LANSING, Mich. — This just in: Hell freezes over, pigs fly, Jimmy Hoffa rises from the dead, joins labor protests at state capital.
I’m just kidding. We all know pigs can’t fly.
The fact, however, that the Legislature of my home state of Michigan has just voted to become the nation’s 24th right-to-work state is nothing short of preposterous. In a good way, of course.
Framed as “freedom-to-work” legislation, Michigan’s version of right to work is similar to that in other states. It protects workers from forced unionization and will mean employees cannot be fired from their jobs simply because they don’t want to join a union or decline to pay union dues.
More importantly, the new law will prohibit public and private employers from automatically withholding dues from employee paychecks to fill the coffers of the unions. Instead, employees will get to make the proactive decision to belong to a union and pay dues and other fees directly.
As I write this column, the new law is being prepared for Gov. Rick Snyder’s signature, and before the week is over, Michigan’s “One Tough Nerd” (Google it) will have unassumingly loosened the labor movement’s clutches on the hard-working and desperate citizens of this great state.
That freedom to work will be good for the Mitten State is obvious (probably even to the 17.5 percent of unionized Michigan employees). According to the Mackinac Center, a conservative think tank, becoming a right-to-work state will attract younger workers. (Michigan notoriously hemorrhages young people.)
“Between 2000 and 2011, right-to-work states have seen an increase of 11.3 percent in the number of residents between the ages of 25-34, according to the Bureau of the Census. Non-right-to-work states, over that same period of time, have seen an increase of only 0.6 percent,” Mackinac.org says.
In addition, other states where right-to-work laws have been enacted have seen increased wages, lower unemployment and renewed vigor in the business community as employers find fewer hurdles in setting up shop or expanding their businesses.
Obviously, labor unions want those outcomes, right? After all, they seek to protect workers — that’s their whole reason for being.
Again with the jocularity. I just can’t help it.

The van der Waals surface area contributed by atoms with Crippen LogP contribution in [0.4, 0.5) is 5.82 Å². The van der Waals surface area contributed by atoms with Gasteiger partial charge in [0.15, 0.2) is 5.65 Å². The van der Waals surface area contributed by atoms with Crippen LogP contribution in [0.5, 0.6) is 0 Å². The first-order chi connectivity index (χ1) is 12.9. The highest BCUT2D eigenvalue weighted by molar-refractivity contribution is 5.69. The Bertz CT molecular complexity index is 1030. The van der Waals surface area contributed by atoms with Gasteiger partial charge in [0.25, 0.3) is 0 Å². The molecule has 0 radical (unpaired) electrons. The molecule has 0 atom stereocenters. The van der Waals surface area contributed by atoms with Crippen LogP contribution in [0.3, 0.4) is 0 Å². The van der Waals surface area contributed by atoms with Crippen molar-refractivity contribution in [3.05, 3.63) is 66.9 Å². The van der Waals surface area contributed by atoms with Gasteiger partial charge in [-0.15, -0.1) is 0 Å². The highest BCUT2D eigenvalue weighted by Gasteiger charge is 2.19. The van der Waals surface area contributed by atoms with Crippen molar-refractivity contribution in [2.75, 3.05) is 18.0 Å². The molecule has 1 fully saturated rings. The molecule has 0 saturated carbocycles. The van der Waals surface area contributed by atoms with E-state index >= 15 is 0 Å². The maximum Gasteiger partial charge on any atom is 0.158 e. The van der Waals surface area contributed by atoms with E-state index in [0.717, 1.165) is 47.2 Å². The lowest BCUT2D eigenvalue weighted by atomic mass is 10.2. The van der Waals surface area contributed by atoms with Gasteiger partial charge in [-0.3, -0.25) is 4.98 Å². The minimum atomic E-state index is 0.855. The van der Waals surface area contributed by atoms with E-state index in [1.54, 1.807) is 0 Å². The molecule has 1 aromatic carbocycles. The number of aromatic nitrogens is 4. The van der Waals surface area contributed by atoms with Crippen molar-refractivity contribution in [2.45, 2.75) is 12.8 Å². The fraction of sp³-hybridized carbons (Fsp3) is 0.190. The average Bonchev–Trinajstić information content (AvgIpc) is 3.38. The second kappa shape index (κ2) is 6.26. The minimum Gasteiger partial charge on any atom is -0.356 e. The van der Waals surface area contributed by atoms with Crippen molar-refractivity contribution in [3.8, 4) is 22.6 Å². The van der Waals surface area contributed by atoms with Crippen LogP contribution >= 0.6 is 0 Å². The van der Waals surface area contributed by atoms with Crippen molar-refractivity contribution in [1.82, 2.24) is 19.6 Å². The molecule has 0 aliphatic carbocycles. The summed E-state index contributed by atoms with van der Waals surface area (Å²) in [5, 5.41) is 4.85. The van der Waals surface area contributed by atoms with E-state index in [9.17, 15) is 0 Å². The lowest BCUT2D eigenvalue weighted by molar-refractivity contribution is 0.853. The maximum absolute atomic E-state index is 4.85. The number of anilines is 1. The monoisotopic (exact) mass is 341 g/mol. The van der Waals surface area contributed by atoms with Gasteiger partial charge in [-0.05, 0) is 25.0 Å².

No, in fact, some 13,000 protesters showed up in Lansing on Tuesday to express their displeasure with the pending legislation (and by “displeasure,” I mean “violent, vulgarity-strewn, threatening intimidation”).
Spurred on by the words of state Rep. Douglas A. Geiss, a Democrat who said on the House floor that the new law would “undo 100 years of labor relations. And there will be blood. We will relive the Battle of the Overpass” (referring to the famous 1937 standoff between the UAW and Ford Motor Co.), protesters on the capital lawn tore down a tent belonging to Americans for Prosperity.
Kind of a scary moment for the AFP volunteers who stood beneath it.
But violence and intimidation no longer work to bolster union support, even here, in this bastion of “unionism.”
To understand why their fear-mongering is failing, just follow the money. While unions still collect millions of dollars in Michigan, the Mackinac Center reveals some locals spend exactly zero on “representation” expenses, this according to filings required by the National Labor Relations Board.
Consider as well that Michigan teachers — whom the Michigan Education Association claims are woefully underpaid — pay as much as $635 per year in dues. That doesn’t include optional fees for political activism, plus dues to national and local affiliates.
When the state no longer requires unionization for employment and no longer permits withholding of dues (or “representation fees” for nonmembers), watch how quickly employees realize the “Freedom to Work” means freedom to keep their hard-earned money.
If unions are so crucial, they must prove themselves to the folks who have been forced to support them for so long. Meanwhile, the rest of us are going to shake off the shackles and see what happens to our downtrodden state economy.
My money is on our One Tough Nerd.